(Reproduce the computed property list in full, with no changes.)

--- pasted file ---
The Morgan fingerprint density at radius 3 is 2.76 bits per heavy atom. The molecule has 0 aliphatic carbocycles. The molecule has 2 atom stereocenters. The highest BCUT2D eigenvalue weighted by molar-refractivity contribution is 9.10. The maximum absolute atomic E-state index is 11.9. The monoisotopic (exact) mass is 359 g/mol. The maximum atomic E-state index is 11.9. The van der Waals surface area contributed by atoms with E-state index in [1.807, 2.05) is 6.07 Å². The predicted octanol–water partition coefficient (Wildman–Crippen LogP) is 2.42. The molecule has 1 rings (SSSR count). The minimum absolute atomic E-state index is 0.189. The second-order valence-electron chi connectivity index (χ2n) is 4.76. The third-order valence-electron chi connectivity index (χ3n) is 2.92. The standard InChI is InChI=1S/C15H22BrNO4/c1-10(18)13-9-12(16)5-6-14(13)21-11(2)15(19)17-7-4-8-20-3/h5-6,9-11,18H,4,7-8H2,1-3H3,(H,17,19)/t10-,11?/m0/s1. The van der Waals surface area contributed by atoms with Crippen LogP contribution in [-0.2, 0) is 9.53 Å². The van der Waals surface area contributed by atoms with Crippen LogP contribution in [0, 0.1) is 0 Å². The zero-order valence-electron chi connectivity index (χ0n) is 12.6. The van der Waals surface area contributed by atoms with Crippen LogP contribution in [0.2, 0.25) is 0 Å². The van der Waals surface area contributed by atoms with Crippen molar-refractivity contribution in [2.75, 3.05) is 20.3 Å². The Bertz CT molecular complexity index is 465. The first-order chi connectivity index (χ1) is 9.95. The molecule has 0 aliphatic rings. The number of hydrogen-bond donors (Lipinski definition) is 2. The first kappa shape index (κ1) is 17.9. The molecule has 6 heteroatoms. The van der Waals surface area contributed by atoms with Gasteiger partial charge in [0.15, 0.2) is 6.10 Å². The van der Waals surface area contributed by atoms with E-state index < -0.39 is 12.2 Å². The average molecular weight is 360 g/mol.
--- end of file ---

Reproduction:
The Morgan fingerprint density at radius 3 is 2.76 bits per heavy atom. The molecule has 0 aliphatic carbocycles. The molecule has 2 atom stereocenters. The highest BCUT2D eigenvalue weighted by molar-refractivity contribution is 9.10. The maximum absolute atomic E-state index is 11.9. The monoisotopic (exact) mass is 359 g/mol. The maximum atomic E-state index is 11.9. The van der Waals surface area contributed by atoms with E-state index in [1.807, 2.05) is 6.07 Å². The predicted octanol–water partition coefficient (Wildman–Crippen LogP) is 2.42. The molecule has 1 rings (SSSR count). The minimum absolute atomic E-state index is 0.189. The second-order valence-electron chi connectivity index (χ2n) is 4.76. The third-order valence-electron chi connectivity index (χ3n) is 2.92. The standard InChI is InChI=1S/C15H22BrNO4/c1-10(18)13-9-12(16)5-6-14(13)21-11(2)15(19)17-7-4-8-20-3/h5-6,9-11,18H,4,7-8H2,1-3H3,(H,17,19)/t10-,11?/m0/s1. The van der Waals surface area contributed by atoms with Crippen LogP contribution in [-0.2, 0) is 9.53 Å². The van der Waals surface area contributed by atoms with Crippen LogP contribution in [0, 0.1) is 0 Å². The zero-order valence-electron chi connectivity index (χ0n) is 12.6. The van der Waals surface area contributed by atoms with Crippen LogP contribution in [0.2, 0.25) is 0 Å². The van der Waals surface area contributed by atoms with Crippen molar-refractivity contribution in [2.75, 3.05) is 20.3 Å². The Bertz CT molecular complexity index is 465. The first-order chi connectivity index (χ1) is 9.95. The molecule has 0 aliphatic rings. The number of hydrogen-bond donors (Lipinski definition) is 2. The first kappa shape index (κ1) is 17.9. The molecule has 6 heteroatoms. The van der Waals surface area contributed by atoms with Gasteiger partial charge in [0.15, 0.2) is 6.10 Å². The van der Waals surface area contributed by atoms with E-state index < -0.39 is 12.2 Å². The average molecular weight is 360 g/mol.